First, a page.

Commons consider Lords amendments to Welfare Reform Bill

02 February 2012

The House of Commons considered Lords amendments to the Welfare Reform Bill on Wednesday 1 February

Summary of the Bill

The Bill provides for the introduction of a 'Universal Credit' to replace a range of existing means-tested benefits and tax credits for people of working age, starting from 2013.

Key areas

  • introduces Personal Independence Payments to replace the current Disability Living Allowance
  • restricts Housing Benefit entitlement for social housing tenants whose accommodation is larger than they need
  • up-rates Local Housing Allowance rates by the Consumer Price Index
  • amends the forthcoming statutory child maintenance scheme
  • limits the payment of contributory Employment and Support Allowance to a 12-month period
  • caps the total amount of benefit that can be claimed.

Progress of the Bill

The Welfare Reform Bill was introduced into the House of Commons on 16 February 2011 and received second reading on 9 March 2011. The Bill was considered in a Public Bill Committee between 22 March to 24 May 2011. The report stage and third reading took place on 15 June 2011.

The Bill was sent to the House of Lords for consideration. The Lords made amendments to the Bill and these were considered by the Commons on 1 February 2012.

Keep up to date with all the proceedings and documentation, including amendment papers, on the Welfare Reform Bill and find out how a Bill becomes an Act of Parliament.

Proceedings on Lords amendments

MPs considered Lords amendments in the following order; 15, 19, 17, 18, 23, 47, 1, 2, 3, 4, 26, 73, 5-14, 16, 20-22, 24-25, 27-46, 48-72 and 74-110. 

Lords amendments 15, 17, 18, 19 and 23 relate to Clause 51 (Period of entitlement to contributory allowance). Lords amendment 15 was disagreed to on a division (Ayes 324; Noes 265). Lords amendment 19 was amended by Amendment (a) and agreed to without a division. Lords amendment 17 was disagreed to on a division (Ayes 332; Noes 266). Lords amendment 18 was disagreed to on a division (Ayes 328; Noes 265). Lords amendment 23 was disagreed to without a division.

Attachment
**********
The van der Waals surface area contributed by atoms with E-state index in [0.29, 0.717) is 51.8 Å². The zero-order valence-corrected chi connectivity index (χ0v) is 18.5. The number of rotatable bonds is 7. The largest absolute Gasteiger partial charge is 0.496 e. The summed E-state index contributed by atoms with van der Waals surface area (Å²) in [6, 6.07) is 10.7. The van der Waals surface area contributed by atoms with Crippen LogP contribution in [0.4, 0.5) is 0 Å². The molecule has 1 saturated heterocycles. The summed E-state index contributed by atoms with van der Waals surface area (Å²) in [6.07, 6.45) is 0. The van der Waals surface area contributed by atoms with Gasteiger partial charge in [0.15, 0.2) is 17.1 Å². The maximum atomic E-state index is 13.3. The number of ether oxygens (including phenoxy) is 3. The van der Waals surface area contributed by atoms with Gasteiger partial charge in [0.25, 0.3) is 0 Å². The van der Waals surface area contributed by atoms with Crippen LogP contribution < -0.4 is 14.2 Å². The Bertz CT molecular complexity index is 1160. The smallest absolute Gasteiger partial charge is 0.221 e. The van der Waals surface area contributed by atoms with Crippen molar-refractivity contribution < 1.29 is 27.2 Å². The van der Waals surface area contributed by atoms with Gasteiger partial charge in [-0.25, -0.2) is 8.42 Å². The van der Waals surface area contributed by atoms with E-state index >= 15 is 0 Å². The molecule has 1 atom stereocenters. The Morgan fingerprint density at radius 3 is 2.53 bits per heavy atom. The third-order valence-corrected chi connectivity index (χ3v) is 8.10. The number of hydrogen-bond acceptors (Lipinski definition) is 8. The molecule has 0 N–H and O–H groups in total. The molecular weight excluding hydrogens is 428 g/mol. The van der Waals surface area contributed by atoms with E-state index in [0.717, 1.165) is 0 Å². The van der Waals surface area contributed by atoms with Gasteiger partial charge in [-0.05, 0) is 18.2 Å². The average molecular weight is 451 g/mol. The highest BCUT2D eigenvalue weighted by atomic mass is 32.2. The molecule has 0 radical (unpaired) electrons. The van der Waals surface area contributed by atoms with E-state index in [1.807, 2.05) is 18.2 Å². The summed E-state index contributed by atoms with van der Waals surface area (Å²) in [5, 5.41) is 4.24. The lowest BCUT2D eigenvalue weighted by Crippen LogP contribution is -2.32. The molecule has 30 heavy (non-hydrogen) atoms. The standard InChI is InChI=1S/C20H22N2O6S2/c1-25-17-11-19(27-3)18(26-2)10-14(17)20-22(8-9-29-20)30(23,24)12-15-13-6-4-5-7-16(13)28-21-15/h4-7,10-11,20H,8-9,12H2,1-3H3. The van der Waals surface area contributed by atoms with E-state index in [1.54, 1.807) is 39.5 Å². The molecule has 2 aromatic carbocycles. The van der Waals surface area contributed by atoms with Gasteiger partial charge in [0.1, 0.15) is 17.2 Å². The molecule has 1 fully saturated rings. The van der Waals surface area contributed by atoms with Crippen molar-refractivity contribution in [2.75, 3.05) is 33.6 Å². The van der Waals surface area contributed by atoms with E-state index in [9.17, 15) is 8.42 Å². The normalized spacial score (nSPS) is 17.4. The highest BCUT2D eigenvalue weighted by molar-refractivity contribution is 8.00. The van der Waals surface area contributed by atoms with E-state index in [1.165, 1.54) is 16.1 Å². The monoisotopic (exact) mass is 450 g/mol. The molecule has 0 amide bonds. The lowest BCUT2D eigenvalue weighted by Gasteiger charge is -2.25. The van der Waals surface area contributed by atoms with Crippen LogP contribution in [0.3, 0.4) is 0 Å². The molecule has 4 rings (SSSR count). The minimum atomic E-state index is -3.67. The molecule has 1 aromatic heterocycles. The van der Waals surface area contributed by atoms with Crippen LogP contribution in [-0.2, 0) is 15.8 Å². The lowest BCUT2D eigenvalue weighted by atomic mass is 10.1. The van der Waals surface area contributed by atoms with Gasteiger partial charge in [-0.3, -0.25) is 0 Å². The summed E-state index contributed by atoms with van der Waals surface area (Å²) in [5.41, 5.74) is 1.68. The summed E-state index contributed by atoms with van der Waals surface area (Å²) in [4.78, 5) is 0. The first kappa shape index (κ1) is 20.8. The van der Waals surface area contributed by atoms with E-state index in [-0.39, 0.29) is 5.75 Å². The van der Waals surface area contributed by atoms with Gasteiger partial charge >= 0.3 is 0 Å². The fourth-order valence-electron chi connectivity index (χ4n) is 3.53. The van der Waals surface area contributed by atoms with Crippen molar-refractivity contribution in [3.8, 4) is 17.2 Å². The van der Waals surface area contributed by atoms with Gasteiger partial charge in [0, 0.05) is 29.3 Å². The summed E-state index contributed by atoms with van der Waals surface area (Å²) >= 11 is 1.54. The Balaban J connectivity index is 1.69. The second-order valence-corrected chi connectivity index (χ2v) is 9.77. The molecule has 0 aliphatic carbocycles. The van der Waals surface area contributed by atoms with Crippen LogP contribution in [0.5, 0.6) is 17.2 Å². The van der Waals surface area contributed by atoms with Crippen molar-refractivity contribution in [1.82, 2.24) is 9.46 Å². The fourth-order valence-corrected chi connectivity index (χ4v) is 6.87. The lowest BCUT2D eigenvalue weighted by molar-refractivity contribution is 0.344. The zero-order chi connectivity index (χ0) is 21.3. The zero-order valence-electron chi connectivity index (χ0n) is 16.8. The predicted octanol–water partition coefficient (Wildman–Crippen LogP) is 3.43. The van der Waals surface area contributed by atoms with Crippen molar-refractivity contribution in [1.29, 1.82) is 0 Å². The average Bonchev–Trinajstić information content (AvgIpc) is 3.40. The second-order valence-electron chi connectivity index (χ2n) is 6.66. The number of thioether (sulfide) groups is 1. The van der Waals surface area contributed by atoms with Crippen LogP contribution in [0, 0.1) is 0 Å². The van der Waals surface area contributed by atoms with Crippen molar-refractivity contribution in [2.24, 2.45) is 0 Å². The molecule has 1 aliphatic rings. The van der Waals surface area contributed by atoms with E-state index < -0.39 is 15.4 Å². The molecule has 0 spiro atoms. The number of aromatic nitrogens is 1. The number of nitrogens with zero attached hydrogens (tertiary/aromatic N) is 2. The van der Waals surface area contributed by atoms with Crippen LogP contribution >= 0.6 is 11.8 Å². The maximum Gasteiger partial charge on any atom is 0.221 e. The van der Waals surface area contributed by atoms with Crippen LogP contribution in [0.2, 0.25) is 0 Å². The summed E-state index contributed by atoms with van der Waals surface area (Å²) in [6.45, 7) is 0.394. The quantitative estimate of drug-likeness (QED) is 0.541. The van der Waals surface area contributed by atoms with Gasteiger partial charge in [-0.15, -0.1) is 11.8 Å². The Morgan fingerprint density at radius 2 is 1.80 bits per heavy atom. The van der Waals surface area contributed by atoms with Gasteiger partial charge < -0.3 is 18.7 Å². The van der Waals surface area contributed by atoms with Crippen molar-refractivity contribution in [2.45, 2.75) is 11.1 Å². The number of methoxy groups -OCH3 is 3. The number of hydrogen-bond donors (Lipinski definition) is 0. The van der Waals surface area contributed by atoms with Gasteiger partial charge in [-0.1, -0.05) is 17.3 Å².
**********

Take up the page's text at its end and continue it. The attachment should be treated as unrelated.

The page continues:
Lords amendment 47 relates to Clause 93 (Benefit Cap) and was disagreed to on a division (Ayes 334; Noes 251).

Lords amendment 1 was disagreed to on a division (Ayes 324; Noes 255). Lords amendment 2 was disagreed to on a division (Ayes 310; Noes 268). Lords amendments 3, 4 and 26 were disagreed to without a division. Lords amendment 73 was disagreed to on a division (Ayes 318; Noes 257).

Lords amendments 5-14, 16, 20-22, 24-25, 27-46, 48-72 and 74-110 were agreed to without a division.

Committee of Reason

The Commons appointed a Committee of Reason to draw up reasons to be assigned to the Lords as to why the Commons disagreed to their Amendments 1-4, 15, 17, 18, 23, 26, 47 and 73.

The Commons disagree to Lords Amendments 1-4, 15, 17, 18, 23, 26, 47 and 73 because it would alter the financial arrangements made by the Commons to the Bill.

The House of Lords will now consider the Reasons.

Watch and read the proceedings on Lords amendments and the views expressed by MPs on Parliament TV and in Commons Hansard.

Lords Amendments

When a Bill has passed through third reading in both Houses it is returned to the first House (where it started) for the second House's amendments (proposals for change) to be considered.

Both Houses must agree on the exact wording of the Bill. There is no set time period between the third reading of a Bill and consideration of any Commons or Lords amendments.

'Ping Pong'

If the Commons makes amendments to the Bill, the Lords must consider them and either agree or disagree to the amendments or make alternative proposals.

If the Lords disagrees with any Commons amendments, or makes alternative proposals, then the Bill is sent back to the Commons.

A Bill may go back and forth between each House (‘Ping Pong’) until both Houses reach agreement.

What happens after consideration of amendments?

Once the Commons and Lords agree on the final version of the Bill, it can receive Royal Assent and become an Act of Parliament (the proposals of the Bill now become law).

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